Angela talks to “No Church for Amy”

Angela: First, I want to thank you for submitting a question to the Ask Angela Column. Yours is a story that a lot of people will be able to relate to so I think it’s great to get the discussion started. 

No Church for Amy: You’re welcome! I hope I didn’t sound like I’m ungrateful or like I’m an “anti-mormon” or something because I’m really not, I just don’t think parents should be able to force their children to do things what they don’t want to do.

A: Have your parents ever forced you to do something and then it turned out to be a good thing?

NCFA: Of course! My parents are great and they’re always looking out for me, it’s just a little bit different when it comes to religion.

A: Sure, “which church to join?” is a very personal decision. I get that – so, what’s your parents exact rule?

NCFA: If you’re under 18, regardless of what you believe, you have to go to church.

A: The LDS church? Or Any church?

NCFA: I’m not sure…I never asked about different churches.

A: Do you think you’d want to go to a different church? Do you think your parents would allow that? Maybe they want you to have a religious up-bringing…but they might be open to letting you choose which type. What do you think?

NCFA: I don’t know. I think it would be weird. It would be weird to be in church without my parents or a church that did things a different way. I think that I might believe in God but I don’t know and I feel bad at the LDS church when everyone is crying and saying they “Know” things to be true and I don’t know any of that. You know? I don’t really want to go to a different church because I think most churches focus on God and I’m sure there will be people at any church crying and saying they know things and I will not feel the same way.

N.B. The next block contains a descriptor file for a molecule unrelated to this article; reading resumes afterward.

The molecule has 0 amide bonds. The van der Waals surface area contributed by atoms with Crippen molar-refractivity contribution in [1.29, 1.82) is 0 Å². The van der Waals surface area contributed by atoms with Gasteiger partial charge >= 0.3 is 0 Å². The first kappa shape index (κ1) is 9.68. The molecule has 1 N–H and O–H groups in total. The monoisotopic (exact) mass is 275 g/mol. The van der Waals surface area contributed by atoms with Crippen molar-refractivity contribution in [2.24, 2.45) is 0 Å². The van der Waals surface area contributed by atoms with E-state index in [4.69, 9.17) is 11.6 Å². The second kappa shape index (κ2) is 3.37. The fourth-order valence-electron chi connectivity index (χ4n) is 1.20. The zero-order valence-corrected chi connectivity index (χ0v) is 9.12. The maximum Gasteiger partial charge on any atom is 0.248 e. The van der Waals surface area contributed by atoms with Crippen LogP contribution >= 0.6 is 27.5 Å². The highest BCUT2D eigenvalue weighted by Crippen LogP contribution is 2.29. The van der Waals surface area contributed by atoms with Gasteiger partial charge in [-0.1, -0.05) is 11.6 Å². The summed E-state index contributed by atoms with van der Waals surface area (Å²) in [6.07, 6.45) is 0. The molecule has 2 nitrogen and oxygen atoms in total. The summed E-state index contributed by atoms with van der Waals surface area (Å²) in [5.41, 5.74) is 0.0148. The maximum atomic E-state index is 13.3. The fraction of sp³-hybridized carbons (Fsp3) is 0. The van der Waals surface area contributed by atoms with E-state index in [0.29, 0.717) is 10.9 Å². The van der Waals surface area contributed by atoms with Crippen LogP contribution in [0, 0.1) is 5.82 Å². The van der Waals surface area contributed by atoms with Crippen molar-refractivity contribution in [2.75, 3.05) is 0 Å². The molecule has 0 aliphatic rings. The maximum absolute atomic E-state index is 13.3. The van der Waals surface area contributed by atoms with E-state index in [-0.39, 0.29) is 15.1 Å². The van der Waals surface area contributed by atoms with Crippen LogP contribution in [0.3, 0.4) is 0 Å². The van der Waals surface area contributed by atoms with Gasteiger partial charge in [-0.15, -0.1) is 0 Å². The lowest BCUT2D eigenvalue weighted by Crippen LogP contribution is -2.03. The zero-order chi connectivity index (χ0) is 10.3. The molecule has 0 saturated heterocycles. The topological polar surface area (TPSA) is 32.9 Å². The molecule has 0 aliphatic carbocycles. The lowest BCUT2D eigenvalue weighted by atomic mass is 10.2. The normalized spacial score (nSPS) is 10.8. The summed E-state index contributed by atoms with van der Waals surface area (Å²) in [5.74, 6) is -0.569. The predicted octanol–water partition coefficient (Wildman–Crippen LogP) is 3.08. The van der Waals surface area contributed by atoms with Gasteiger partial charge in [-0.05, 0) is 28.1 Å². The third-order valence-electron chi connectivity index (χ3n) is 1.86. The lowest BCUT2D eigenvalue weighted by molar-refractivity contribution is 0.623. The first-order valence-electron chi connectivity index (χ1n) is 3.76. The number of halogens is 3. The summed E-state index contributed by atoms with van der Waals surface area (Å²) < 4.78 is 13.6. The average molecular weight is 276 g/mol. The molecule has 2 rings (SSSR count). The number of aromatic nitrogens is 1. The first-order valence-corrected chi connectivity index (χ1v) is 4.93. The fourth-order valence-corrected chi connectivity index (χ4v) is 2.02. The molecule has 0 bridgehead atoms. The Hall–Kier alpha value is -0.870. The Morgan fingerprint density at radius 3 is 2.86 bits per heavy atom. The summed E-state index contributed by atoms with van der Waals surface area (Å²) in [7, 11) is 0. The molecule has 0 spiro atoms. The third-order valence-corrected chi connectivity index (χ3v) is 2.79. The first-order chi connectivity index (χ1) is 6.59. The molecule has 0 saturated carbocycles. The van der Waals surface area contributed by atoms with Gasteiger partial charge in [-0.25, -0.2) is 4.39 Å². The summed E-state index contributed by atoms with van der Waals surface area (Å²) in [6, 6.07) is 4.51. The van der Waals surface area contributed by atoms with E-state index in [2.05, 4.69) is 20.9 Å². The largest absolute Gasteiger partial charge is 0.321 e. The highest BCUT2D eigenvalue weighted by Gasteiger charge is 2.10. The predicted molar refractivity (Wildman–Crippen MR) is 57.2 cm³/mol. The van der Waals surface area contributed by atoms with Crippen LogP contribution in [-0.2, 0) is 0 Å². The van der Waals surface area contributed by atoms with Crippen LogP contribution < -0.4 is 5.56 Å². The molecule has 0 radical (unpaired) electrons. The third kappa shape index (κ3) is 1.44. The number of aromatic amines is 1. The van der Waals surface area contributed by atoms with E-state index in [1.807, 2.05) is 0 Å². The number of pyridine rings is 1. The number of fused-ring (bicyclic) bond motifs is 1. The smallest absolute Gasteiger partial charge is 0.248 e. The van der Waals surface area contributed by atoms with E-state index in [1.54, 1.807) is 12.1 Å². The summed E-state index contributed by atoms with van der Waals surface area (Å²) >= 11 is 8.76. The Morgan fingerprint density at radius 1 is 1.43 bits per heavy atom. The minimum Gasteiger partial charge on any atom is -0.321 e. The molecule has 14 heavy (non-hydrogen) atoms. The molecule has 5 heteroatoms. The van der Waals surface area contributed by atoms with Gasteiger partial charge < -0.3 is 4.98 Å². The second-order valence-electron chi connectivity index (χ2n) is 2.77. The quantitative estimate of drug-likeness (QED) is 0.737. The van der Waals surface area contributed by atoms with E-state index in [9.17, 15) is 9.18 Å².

A: These are such real concerns, NCFA, and I think there will be a lot of comments discussed from your story that will be helpful as you try to work through this issue. Are you excited for the article to come out?

NCFA: I am. I think people will judge me, maybe? But I’m hoping that someone had this happen to them and they found a way through it.



It was really rewarding to talk to with NCFA about her situation at home. She’s a lovely girl who is having a difficult time. Read our answer to what she’s dealing with here and add your own opinion, too.

Also, if you have a story you’d like to tell, we’d love to interview you! Send us an email to and don’t forget to like our Facebook page!


3 thoughts on “Angela talks to “No Church for Amy”

  1. The hardest thing I ever had to do was tell my daughter who was 16 or 17 at the time that she didn’t have to go to church if she didn’t want to. She was inactive for about three years. We continued to love her and care about what was happening, even when she no longer lived with us. Through a lot of prayer and trust in the Lord, she returned to activity and married in the temple. It was truly one of the most joyful days of my life. I can tell her parents what to do, this was just my experience.

    1. Thanks for sharing this experience! I think this is a scary situation to be in as a parent, but the greatest parent of all was and is in this same position every day. I hope your thoughts help “Amy” and her family!